So I’ve been thinking about something.
If a picture is worth a thousand words, does a thousand-words description make a better picture?
At this point everyone has heard about DALLE-2. It’s an AI art generator that will take a human written description of a picture and attempt to create it. If you’ve tried it out, one thing you learn pretty quickly is that the more detailed a description you write, the more accurate the generated photos become.
Sometimes they have the best intentions but don’t quite make the impact they intend to make. Other times, they can even cause the exact opposite of their intent. Unfortunately, for the California Consumer Privacy Act (CCPA) and the California Privacy Rights Act (CPRA), that is exactly what has happened.
Before jumping into the unintended consequences of these two California laws, it’s probably best to explain what they are. Both laws were made with the intent of protecting the privacy of California consumers by making a set of requirements for medium and large businesses on what they can, and cannot do with California consumers’ data.
Content delivery networks or CDNs are, at their most basic level, multi-function services designed to deliver the content on your website to users fast. There are many CDNs out on the market these days. Some of them are offered as stand-alone services like Cloudflare, Fastly, or Akamai others are offered directly by the big cloud companies themselves like google CDN or AWS Cloudfront.
No matter which company you choose as a CDN provider, they all offer one service in common and that is the ability to deliver certain parts of your website’s content faster than if it were served from its origin where you host it.
What is KTLO? Well, KTLO stands for “Keep the lights on” and given the economic climate here in the US as of the time writing this, it might be a term that all of us start hearing way more often.
Keep the lights on is a fancy way of saying “maintain staffing levels and work on a product to only what is absolutely needed to keep it running reliably and securely”.
So I spend quite a bit of time reading and replying to comments on youtube videos and one thing I’ve gotta say is that it’s pretty obvious some of you are struggling with some self-confidence problems.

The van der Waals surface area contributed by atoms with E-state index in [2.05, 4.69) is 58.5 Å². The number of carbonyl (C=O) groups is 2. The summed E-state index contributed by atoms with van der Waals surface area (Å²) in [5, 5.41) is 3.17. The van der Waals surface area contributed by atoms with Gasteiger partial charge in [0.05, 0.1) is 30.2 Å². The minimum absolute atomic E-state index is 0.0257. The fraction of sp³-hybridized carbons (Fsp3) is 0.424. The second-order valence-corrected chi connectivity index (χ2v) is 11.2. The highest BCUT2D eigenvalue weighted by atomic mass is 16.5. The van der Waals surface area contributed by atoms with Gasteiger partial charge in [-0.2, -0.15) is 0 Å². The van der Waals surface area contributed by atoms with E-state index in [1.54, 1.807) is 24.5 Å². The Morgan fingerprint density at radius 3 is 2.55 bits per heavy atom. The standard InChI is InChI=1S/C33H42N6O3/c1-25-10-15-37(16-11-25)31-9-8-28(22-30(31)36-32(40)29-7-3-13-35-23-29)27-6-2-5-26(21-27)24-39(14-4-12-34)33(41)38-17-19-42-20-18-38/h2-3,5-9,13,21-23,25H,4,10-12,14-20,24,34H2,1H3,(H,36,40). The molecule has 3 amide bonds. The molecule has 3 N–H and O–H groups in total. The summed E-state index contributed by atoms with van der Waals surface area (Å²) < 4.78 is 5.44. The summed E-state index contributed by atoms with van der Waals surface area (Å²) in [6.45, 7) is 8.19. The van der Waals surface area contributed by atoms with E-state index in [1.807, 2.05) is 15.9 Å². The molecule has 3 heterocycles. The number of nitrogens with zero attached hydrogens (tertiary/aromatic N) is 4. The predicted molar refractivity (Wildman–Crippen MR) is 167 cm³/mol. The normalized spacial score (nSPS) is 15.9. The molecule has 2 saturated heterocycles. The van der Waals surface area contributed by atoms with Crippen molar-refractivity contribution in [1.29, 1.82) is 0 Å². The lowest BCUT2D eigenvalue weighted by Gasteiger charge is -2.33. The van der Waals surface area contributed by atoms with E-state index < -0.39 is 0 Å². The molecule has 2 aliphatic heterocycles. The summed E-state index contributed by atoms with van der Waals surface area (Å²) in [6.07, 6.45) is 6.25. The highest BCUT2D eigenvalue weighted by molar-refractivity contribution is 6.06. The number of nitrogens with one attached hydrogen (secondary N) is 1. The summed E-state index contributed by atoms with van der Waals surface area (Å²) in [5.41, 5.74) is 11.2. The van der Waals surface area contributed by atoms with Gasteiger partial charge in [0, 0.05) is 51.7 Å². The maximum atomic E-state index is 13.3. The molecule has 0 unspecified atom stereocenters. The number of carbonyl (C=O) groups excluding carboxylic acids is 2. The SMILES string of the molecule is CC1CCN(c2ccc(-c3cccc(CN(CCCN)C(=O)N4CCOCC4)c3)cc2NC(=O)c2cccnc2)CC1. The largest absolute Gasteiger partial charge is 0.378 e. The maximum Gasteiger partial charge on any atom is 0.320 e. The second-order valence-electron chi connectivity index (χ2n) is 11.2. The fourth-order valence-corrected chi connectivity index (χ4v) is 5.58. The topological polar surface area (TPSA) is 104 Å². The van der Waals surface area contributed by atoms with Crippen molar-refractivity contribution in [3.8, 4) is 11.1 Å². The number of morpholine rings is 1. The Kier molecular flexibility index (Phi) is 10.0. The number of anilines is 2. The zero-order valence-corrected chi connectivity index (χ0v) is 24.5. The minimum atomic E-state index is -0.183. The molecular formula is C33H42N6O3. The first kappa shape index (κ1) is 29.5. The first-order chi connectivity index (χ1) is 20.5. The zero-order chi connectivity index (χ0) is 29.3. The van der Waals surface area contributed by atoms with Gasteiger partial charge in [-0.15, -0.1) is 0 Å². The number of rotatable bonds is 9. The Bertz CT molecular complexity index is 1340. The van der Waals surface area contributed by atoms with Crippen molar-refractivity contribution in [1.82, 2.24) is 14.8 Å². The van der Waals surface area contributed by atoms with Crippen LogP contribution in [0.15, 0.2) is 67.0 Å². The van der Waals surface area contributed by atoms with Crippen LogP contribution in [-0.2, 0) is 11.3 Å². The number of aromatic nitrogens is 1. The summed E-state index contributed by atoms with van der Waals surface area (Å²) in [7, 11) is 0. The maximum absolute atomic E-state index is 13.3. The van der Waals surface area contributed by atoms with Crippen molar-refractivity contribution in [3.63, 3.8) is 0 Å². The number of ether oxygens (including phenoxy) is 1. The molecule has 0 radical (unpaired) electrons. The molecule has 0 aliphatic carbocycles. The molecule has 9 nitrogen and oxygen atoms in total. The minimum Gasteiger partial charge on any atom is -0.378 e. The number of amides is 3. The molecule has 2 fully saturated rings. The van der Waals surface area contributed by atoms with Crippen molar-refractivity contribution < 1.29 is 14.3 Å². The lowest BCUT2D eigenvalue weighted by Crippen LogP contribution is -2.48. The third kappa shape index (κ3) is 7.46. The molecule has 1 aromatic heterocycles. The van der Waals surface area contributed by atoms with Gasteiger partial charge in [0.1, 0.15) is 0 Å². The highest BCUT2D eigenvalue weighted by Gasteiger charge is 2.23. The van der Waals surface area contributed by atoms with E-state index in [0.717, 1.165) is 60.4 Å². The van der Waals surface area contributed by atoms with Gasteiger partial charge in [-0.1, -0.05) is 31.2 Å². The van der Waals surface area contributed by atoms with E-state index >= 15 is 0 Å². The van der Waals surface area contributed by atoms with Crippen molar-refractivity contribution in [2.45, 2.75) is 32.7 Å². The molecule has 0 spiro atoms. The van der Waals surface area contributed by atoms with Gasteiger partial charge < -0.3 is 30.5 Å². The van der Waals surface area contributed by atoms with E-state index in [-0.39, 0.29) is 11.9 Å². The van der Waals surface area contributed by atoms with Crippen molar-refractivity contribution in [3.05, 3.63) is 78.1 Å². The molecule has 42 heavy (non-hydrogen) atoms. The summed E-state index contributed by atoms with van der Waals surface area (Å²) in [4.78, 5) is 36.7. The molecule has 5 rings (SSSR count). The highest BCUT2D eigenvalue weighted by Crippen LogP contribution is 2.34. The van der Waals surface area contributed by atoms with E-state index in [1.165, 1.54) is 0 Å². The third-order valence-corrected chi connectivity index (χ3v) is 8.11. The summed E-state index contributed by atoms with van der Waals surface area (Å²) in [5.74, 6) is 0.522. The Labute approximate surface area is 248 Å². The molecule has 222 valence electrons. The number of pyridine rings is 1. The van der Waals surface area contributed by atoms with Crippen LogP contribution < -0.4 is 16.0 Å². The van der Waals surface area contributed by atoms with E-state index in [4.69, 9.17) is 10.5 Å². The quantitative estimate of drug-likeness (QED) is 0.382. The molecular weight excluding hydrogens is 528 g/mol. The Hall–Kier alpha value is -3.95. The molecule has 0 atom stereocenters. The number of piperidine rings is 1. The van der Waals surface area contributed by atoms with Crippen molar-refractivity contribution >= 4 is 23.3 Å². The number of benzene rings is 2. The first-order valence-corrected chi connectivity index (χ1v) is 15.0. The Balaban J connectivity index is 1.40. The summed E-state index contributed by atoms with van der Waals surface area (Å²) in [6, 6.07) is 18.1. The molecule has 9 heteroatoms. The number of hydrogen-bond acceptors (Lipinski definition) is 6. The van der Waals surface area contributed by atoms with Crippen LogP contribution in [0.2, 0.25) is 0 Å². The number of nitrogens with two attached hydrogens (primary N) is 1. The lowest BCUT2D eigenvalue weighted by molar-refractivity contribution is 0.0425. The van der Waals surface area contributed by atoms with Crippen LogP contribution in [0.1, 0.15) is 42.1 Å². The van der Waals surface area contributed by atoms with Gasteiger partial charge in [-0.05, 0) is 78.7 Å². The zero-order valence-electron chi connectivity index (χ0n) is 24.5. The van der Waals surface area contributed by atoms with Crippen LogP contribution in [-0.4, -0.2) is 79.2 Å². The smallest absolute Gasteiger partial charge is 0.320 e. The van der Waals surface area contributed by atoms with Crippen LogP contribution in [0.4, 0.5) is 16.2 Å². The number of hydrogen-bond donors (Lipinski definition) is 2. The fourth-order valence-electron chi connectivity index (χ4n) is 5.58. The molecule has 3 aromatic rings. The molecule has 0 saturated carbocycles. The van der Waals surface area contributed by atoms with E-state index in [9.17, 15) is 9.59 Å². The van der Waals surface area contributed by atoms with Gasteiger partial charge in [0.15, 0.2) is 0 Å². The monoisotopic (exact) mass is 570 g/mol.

And I get it, getting involved in the tech industry can be pretty overwhelming. It seems like there’s a mountain of things to learn and there’s no way you could possibly get through it all and call yourself an expert.
Event-driven architecture is a common pattern found alongside microservice and other decoupled services or apps. In an event-driven architecture, each service in an ecosystem reacts and takes action upon an event it receives. There are both upsides and downsides to event-driven architecture but before we get into that, let’s take a look at an example of how event-driven architecture works so you know exactly what it is.
Let’s say we have a standard eCommerce system that allows users to purchase a product on a website.
What is a cloud architect?
As I’m sure you know, just code is not enough these days to make full solutions to real-world customer problems at scale. most enterprise-grade solutions are a combination of cloud computing solutions, third-party SAAS products, open source tools, as well as custom code stacks that require robust, scaleable hosting solutions. A cloud architect researches a variety of technology solutions and makes plans to combine these different tools to solve business-specific problems.
TDD stands for test driven development and at the surface its a pretty simple concept. Essentially, when practicing test driven development you write failing tests first then write your code to solve the problem which makes the test pass.
Upsides of TDD There are a number of benefits to TDD all related to the idea that the tests are written ahead of time. When you practice TDD as a development methodology, it forces you to focus on individual features until they are complete (because your tests describe very specific scenarios and will continue to fail until you solve them).
So I’ll just come out and say it… The idea of a 10X developer is a myth and a totally unrealistic expectation to apply to yourself (if you are a developer) or to your hiring practices (if you are a hiring manager).
The idea of the 10X developer (or 10X engineer if you prefer the fancier title) comes from the idea that there are devs out there that outperform their counterparts at an extreme rate.
What is a Serverless function or what is Serverless in general?
Serverless functions are a terrible name for what this actually is, but hey, who am I to get in the way of the marketing machines at cloud companies who really like to make things sound like they are better because they don’t have complicated stuff in them?
Anyways, Serverless is really an entire class of computing where instead of being charged for servers running all the time, you are instead charged for individual invocations of your functionality.